NHL hub city candidates: The pluses and minuses for each of the 10 potential sites

Fans of the New York Rangers walk into T-Mobile Arena in Las Vegas.
T-Mobile Arena in Las Vegas is one of several potential candidates to serve as a playoff hub for the NHL once games resume.
(L.E. Baskow / Associated Press)

In choosing two playoff hubs from 10 finalists the NHL will give weight to the trend of COVID-19 cases and the availability of testing. Those numbers remain fluid. Also, it’s unclear if recent looting in the American cities will hurt their bids. Here are key pluses and minuses for all 10:

Chicago: Its location is convenient and being on Central time works for staggering start times for TV. The Blackhawks’ two-sheet practice facility is near the United Center; fine hotels and restaurants are plentiful downtown. A negative: Cook County, which includes Chicago, has been hit hard by the coronavirus.

Columbus: The Blue Jackets’ practice facility is connected to Nationwide Arena, and nearby Ohio State has a top-notch rink. Finding large blocks of hotel rooms could be difficult.


Dallas: Also a central location, but the practice rinks aren’t near downtown or the competition rink, the American Airlines Center.

Los Angeles is one of 10 cities being considered a hub for the NHL’s return. L.A. has held many big events at Staples Center, but its bid is a longshot.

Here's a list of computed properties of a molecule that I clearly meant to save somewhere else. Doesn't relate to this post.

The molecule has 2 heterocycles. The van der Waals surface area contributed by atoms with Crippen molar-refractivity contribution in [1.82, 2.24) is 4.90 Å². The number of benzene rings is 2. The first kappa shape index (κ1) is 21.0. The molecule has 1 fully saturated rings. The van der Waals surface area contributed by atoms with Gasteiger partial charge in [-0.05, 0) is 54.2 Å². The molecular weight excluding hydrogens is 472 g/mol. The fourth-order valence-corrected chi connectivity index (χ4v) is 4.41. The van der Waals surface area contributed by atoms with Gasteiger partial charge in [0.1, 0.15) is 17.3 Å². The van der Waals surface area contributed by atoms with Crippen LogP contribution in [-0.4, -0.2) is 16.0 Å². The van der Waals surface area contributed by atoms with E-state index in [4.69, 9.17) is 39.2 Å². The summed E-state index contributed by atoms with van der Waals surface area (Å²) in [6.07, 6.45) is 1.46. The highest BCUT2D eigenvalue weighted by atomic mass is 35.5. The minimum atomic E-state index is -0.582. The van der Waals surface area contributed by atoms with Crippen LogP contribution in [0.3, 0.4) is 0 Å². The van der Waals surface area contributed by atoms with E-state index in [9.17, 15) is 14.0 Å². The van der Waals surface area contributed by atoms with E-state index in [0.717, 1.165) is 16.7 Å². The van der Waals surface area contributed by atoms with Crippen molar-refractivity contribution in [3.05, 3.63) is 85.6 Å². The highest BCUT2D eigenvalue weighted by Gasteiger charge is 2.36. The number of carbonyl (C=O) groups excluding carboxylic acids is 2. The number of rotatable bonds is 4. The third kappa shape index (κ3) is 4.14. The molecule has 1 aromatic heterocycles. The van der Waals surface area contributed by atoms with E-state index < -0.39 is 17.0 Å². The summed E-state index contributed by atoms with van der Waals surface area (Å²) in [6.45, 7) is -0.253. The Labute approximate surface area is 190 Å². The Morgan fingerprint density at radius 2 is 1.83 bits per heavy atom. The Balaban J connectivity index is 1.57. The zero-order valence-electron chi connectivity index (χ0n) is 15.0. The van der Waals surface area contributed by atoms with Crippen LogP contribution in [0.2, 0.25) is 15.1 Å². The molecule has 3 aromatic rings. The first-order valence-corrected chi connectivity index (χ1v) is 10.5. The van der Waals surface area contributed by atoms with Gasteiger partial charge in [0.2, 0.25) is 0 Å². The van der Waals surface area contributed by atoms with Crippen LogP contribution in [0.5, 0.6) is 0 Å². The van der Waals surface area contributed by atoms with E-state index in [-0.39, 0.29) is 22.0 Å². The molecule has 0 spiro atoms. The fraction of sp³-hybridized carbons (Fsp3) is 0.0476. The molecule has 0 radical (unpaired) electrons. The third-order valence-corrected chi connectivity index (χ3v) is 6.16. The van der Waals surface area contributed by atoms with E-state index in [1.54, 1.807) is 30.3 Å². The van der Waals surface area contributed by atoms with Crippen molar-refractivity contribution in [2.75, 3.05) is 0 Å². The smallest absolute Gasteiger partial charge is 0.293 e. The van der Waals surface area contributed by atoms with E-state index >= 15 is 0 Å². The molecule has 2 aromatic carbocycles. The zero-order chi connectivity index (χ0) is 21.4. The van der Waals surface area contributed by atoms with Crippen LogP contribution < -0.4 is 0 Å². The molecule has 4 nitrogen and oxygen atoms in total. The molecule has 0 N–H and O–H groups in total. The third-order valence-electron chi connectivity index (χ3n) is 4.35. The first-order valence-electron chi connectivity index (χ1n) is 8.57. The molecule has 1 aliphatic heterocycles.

June 2, 2020

Edmonton: A strong contender if Canada eliminates its requirement that those entering the country self-isolate for 14 days. Rogers Place, opened in 2016, is equipped for technology needs and has sufficient locker room space. An adjacent community rink would provide practice ice. Choosing a Canadian city allows the NHL to honor its roots.

Las Vegas: The reopening of casinos and resorts is making loads of hotel rooms available. T-Mobile Arena hosted the Stanley Cup Final in 2018 and handles big events well, though summer heat would test the refrigeration system. Practice rinks are good but about 30 minutes away. Likely a favorite among players.

Los Angeles: Staples Center would be a neutral site and is accustomed to hosting big events. It has three large team locker rooms, two smaller visitors’ rooms, and “star” rooms for support personnel. There are plenty of hotel rooms across the street at LA Live. The Kings’ practice facility in El Segundo has three ice sheets, one fewer than the NHL wants. Traffic getting there is a big drawback.

Minneapolis-St. Paul: The land of 10,000 lakes has a lot of rinks but lacks hotel space in St. Paul near Xcel Energy Center and the Wild’s practice rink. Playing there would create a buzz among hockey-savvy fans.

Pittsburgh: Strong credentials. Also experienced at handling big events and has many hotels within walking distance of PPG Arena. Practice rinks are about 30 minutes out of town, which doesn’t fit the NHL’s aim of keeping things compact.


Toronto: Center of the Hockey Universe gets big points for being Canadian media capital and having ample hotel space and practice options.

Vancouver: Another favorite road stop for NHL players and a beautiful city. But the lack of practice facilities downtown could be a negative.

With the regular season officially over because of the coronavirus outbreak, the NHL recognized the winners of three season awards Thursday.

May 28, 2020